Sunday, April 01, 2012

Strauss, Drury, and the Tyranny of Philosophers

Shadia Drury's The Political Ideas of Leo Strauss (first published in 1988 and then in an updated edition in 2005) was the first book on the political thought of Strauss.  She argued that Strauss's core teaching was the natural superiority of the philosophic life of the few human beings capable of such a life, as the only life that was good by nature, and thus the inferiority of the nonphilosophic life of the great multitude of human beings who were incapable of living this naturally good life.  She criticized this teaching as both false and dangerous.  It was false because this absolute separation of all of humanity into two groups--the philosophic few and the vulgar many--was a pure fantasy rather than an accurate account of what human beings are like.  It was dangerous because it promoted a tyranny of the philosophers, in which the moral, religious, and political life of the vulgar many was seen as governed by lies--even if noble lies supported by philosophers for the good of philosophy.

Most of the prominent Straussians have been remarkably silent about this book.  The Straussian journal Interpretation has never published a review of the book.  Thomas Pangle's book Leo Strauss: An Introduction to His Thought and Intellectual Legacy (2006) does not have a single reference to Drury.  The Cambridge Companion to Leo Strauss (2009), edited by Steven Smith, lists Drury's book in the bibliography; but otherwise, there is no mention of Drury in the text.  This silence suggests that the Straussians are uncomfortable about trying to respond to her interpretation and criticism of Strauss's teaching on the superiority of philosophers over the vulgar multitude of human beings.  Of course, the Straussians might say that they're silent about her book because it's so flimsy in its reasoning.  But then we might expect that they would at least explain why they think it so flimsy.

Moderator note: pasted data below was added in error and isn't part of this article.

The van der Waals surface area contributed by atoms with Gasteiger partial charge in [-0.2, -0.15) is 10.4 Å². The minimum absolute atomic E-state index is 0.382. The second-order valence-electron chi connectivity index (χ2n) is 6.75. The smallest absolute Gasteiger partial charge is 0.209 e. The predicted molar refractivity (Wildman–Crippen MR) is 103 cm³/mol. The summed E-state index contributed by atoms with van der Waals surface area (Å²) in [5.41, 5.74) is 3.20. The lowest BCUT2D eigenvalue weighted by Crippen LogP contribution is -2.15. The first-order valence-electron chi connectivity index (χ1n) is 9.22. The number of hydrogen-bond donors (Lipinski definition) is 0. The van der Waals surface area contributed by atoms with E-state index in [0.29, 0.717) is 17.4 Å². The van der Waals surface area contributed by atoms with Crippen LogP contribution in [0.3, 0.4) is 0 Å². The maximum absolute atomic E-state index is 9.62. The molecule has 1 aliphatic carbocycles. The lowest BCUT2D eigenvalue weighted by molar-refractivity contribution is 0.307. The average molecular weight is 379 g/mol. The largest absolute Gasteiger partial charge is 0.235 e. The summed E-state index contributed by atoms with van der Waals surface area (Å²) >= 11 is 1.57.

In The Truth about Leo Strauss (2006), Catherine and Michael Zuckert do try to answer Drury's argument.  But if one is aware of the textual evidence cited by Drury, one can see that the Zuckerts don't fully confront the textual evidence in Strauss's writings for Drury's position.

For example, Drury cites, but the Zuckerts ignore, the following passage from Natural Right and History (151):
If striving for knowledge of the eternal truth is the ultimate end of man, justice and moral virtue in general can be fully legitimated only by the fact that they are required for the sake of that ultimate end or that they are conditions of the philosophic life.  From this point of view, the man who is merely just or moral without being a philosopher appears as a mutilated human being.